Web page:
Originally Posted by supervee
Thank you for the reminder of the OP. It does seem that teachers are implementing the card system differently. I bet it can be used in a very controlling and unhelpful manner.
When I worked with student and new teachers, we taught them to use a similar system. But the emphasis was on using it for a while, to get the right positive attitudes in the classroom and the experience as a teacher to be able to do without
this sort of controlling method.
The fact is, natural, good teachers didn't really use it. They paid lip-service, but their kids rarely moved beyond one warning, (the system we used gave warnings then consequences). After a few months, if you went in their classroom, there was a great atmosphere and no real evidence of rewards or consequences being used. Any difficulties with a child were dealt with sensitively and appropriately.
Some teachers, however, relied on using these systems for ever. Some of them did so because they were just the personality who likes and needs a 'system'. Honestly, their kids weren't shamed by it, and I don't think it did harm. It served a purpose, and the atmosphere in those classes was good.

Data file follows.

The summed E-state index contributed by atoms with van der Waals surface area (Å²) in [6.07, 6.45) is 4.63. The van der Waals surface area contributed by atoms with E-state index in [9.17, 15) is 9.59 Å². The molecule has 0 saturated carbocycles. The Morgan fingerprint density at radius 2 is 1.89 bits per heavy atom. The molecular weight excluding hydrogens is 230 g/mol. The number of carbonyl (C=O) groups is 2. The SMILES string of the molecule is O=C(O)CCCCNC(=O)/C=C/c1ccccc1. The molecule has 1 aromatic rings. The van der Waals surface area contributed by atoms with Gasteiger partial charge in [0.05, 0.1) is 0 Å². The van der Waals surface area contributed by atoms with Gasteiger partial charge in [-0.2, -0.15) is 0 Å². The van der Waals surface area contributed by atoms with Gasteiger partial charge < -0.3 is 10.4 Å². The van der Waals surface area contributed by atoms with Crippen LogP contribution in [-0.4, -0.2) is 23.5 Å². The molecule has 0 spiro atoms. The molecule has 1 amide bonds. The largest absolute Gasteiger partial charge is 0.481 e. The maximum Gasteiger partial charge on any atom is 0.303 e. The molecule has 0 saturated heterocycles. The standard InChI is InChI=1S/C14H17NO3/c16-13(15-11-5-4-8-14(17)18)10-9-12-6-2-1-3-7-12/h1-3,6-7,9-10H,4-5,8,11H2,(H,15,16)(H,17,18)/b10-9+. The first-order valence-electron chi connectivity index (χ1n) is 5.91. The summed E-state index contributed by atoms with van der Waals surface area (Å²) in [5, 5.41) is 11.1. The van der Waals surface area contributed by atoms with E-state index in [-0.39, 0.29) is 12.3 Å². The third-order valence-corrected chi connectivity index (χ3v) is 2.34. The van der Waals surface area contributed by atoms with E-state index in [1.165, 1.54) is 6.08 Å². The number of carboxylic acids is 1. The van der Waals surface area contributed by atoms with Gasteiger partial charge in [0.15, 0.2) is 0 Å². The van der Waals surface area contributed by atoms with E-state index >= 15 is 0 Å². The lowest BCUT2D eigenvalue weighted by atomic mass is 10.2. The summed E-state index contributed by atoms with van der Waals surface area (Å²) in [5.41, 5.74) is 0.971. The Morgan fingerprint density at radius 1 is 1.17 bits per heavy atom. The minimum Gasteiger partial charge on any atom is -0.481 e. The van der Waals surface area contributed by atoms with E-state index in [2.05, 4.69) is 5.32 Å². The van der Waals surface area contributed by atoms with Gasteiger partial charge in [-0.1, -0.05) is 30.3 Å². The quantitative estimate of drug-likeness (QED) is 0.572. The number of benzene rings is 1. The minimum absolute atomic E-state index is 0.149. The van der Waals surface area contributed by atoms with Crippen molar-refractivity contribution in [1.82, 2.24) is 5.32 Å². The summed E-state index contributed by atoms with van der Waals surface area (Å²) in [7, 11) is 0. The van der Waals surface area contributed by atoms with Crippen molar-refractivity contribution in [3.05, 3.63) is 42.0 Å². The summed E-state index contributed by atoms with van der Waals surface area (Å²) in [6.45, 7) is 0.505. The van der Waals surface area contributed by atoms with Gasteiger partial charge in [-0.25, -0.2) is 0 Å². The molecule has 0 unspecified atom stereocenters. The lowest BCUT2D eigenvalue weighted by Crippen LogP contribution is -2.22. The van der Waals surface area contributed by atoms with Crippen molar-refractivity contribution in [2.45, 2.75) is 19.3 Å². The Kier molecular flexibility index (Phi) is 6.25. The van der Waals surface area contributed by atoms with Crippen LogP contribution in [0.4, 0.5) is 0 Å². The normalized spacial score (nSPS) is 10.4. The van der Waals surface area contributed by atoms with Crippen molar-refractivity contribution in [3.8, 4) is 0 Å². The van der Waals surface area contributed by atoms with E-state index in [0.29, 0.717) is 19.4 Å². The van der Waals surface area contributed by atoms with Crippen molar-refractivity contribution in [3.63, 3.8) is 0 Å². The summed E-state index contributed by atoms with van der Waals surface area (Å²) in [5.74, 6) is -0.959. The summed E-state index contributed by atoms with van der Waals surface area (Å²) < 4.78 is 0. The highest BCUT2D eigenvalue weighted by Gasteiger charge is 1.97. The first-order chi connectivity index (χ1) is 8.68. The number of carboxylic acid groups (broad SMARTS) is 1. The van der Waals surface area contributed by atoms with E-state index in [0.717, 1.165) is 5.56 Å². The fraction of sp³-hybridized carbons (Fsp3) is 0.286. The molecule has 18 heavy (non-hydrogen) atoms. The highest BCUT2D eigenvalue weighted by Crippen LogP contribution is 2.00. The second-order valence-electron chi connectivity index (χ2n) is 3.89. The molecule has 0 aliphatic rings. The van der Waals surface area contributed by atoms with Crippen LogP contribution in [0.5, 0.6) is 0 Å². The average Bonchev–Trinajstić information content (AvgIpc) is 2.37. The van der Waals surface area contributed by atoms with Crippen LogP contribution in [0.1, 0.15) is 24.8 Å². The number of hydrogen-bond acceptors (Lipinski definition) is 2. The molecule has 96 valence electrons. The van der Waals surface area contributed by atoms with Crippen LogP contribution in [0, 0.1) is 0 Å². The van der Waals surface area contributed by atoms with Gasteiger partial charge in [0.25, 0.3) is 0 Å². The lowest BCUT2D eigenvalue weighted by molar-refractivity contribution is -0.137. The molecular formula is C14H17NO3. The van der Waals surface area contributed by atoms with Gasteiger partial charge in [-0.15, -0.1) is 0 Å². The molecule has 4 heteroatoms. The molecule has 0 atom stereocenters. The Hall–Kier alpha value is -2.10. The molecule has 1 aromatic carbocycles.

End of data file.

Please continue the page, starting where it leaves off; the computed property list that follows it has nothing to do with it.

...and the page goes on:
A few teachers, however, relied heavily on the system and misused it because they really didn't have good relationships with the kids nor did they have good classroom management skills. If a child is coming home frequently with cards, the system is not working. The teacher is not teaching or disciplining effectively.
I recall the end of one semester where I met with a (struggling) teacher and tried to counsel her out of teaching as a profession. We added the number of cards that she had issued, and her total was in the hundreds. The next highest score by a fellow teacher was in the upper teens. Unfortunately she just didn't get it, insisting that her students were just 'more difficult' than anyone else's. (In fact, we'd moved most of the troublesome students into different classes, but new troublesome students kept springing up to take their place.) No matter how hard I worked with some teachers, they just did not have the skills to teach without a behavioural system. And a few still didn't have the skills to teach, even with one.
So, if my kids went to school, I'd have no problem with the system, but I would have a problem if the teacher relied on it.
As for being 'tough' to begin with, for a kindergarten teacher this is way out of line, imo. A kindergarten teacher needs to be sympathetic and kind and loving from day one. More so on day one, if anything, than at the end of the year. The idea that a K teacher needs to 'assert' herself at the beginning is highly inappropriate, imo.